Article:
16 May 2013 - Digital
Social networking giant, Twitter, has added another string to its bow. On April 19th it launched “Twitter #music” which was met with mixed reviews.
#Music allows the user to sign in using their twitter account and access a recommended playlist, view music trending, emerging talent and tweets by those musicians they may be following on Twitter. Having selected one of these options, the user is taken to a clear and vibrant page, showing the artist’s Twitter pictures, which is certainly aesthetically pleasing, but is the content really that accurate? And will the user take any notice of the recommendations? Or is this just a gimmick with little musical credibility?
Once on “Twitter #music” the only way to listen to any music is through a small snippet (think iTunes) lasting seconds. That is, unless, you are a paying member of Spotify or Rdio, in which case you have full access to all tracks and can listen to them full length. At present though, there is not the option to solely pay for access using only Twitter, the user is required to come through a third party. Both of which do offer similar services, and the ability to view what playlists your friends are listening to, or to see a “What’s Popular” page, is not a feature exclusive to Twitter #Music. Which does beg the question, why go through Twitter?
But time will tell if users do. With the news of Spotify aiding in a chart storming performance for Daft Punk, the signs are definitely there that social media is now playing a larger and greater part in music consumption than ever before. With 554,750,000 active users (as of 19/04/2013) Twitter definitely has a captive audience and with popularity being at an all time high, the giant may make it a storming success. There are however minor creases that this particular giant will have to iron out before being left with a finished article.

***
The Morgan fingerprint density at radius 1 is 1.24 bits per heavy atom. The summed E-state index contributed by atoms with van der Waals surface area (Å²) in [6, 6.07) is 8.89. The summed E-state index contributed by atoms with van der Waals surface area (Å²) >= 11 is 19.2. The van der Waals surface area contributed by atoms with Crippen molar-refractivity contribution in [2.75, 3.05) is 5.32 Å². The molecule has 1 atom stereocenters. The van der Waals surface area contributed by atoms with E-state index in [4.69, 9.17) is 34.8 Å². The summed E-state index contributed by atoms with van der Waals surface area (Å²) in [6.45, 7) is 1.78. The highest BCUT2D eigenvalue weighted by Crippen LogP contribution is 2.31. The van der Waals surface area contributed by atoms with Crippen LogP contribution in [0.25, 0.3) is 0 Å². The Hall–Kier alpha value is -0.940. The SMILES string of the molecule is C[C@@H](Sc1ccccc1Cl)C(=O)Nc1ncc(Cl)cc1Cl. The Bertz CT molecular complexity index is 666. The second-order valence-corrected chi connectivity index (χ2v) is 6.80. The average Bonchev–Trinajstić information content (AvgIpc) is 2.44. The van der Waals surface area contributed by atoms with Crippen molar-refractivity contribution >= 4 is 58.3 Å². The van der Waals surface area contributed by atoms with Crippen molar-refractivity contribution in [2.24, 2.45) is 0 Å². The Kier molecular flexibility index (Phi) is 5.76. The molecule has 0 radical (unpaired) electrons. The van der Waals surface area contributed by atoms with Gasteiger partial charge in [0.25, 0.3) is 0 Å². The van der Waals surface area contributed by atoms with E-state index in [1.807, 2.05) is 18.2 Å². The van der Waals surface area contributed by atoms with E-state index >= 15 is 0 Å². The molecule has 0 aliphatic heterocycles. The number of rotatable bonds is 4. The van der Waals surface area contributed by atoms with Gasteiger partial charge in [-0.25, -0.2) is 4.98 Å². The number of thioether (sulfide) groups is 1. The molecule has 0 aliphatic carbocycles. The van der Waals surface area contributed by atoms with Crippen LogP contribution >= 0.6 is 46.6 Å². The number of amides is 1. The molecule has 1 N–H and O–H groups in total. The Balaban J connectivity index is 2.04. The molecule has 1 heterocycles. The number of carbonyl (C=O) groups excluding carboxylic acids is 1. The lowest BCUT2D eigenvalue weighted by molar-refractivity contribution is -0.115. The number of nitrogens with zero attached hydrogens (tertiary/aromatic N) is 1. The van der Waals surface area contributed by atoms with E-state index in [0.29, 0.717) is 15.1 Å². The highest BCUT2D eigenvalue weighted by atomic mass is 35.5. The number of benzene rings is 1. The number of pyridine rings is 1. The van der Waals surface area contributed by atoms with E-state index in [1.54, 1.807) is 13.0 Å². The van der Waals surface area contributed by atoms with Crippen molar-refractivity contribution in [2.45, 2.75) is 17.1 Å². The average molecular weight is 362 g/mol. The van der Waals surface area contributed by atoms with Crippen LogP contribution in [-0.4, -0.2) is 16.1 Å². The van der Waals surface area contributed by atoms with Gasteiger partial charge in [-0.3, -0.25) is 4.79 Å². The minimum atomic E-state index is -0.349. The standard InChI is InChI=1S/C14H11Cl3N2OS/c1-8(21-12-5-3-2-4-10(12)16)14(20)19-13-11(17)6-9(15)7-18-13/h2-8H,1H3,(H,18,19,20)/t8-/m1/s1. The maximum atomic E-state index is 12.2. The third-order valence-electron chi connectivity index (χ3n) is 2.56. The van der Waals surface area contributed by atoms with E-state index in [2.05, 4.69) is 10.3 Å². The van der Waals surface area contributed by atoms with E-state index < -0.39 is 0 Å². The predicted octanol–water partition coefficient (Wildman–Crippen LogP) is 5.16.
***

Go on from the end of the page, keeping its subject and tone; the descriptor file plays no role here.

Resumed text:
The sphere and scope of social networking are becoming ever greater. More and more websites are emerging that enable users to share content with their friends. Pinterest is one of these websites. The idea behind it is very simple. A “newsfeed” of images is created depending on users’ selected interests, and from this they can then decide to “re-pin” items on to their own virtual pin boards. Having re-pinned a pin this is then fed through to their friends’ newsfeeds.
The question that I want to raise however is this: How effective is Pinterest for small businesses? And with the pressure of being on Facebook and Twitter already mounting, do companies really have the time to update yet another website?
The most striking element of Pinterest that sets it apart from other sites, is that it works primarily with images. This has meant that it has been an instant success with B to C businesses, offering easily photographable products (shoes/bags etc), but less so with service-led companies. There has, however, been an exception to this rule with Pet Plan Insurance. Despite being a company who may not naturally be drawn to Pinterest, it has used the site to its advantage by posting pictures of puppies and pet tips, resulting in a following of 5,975. Pet Plan has paved the way for a different type of pinner, and its pins stress the importance of being creative and quirky with updates.
Due to the picture-based nature of Pinterest, the frequency that users upload and re-pin is less than on other sites and the pace of new content being shown is far slower than its competitors. Whilst this may sound like a negative point to make, it is actually a useful tip to bear in mind. This website hasn’t become saturated with second by second updates, meaning a well thought out and effective pin has a longer shelf life and is less likely to be swallowed up by other marketing messages. That isn’t to say that Pinterest may not one day see minute by minute updates similar to its Facebook and Twitter competitors, but as the youngest of the three, it is still growing and there is still time.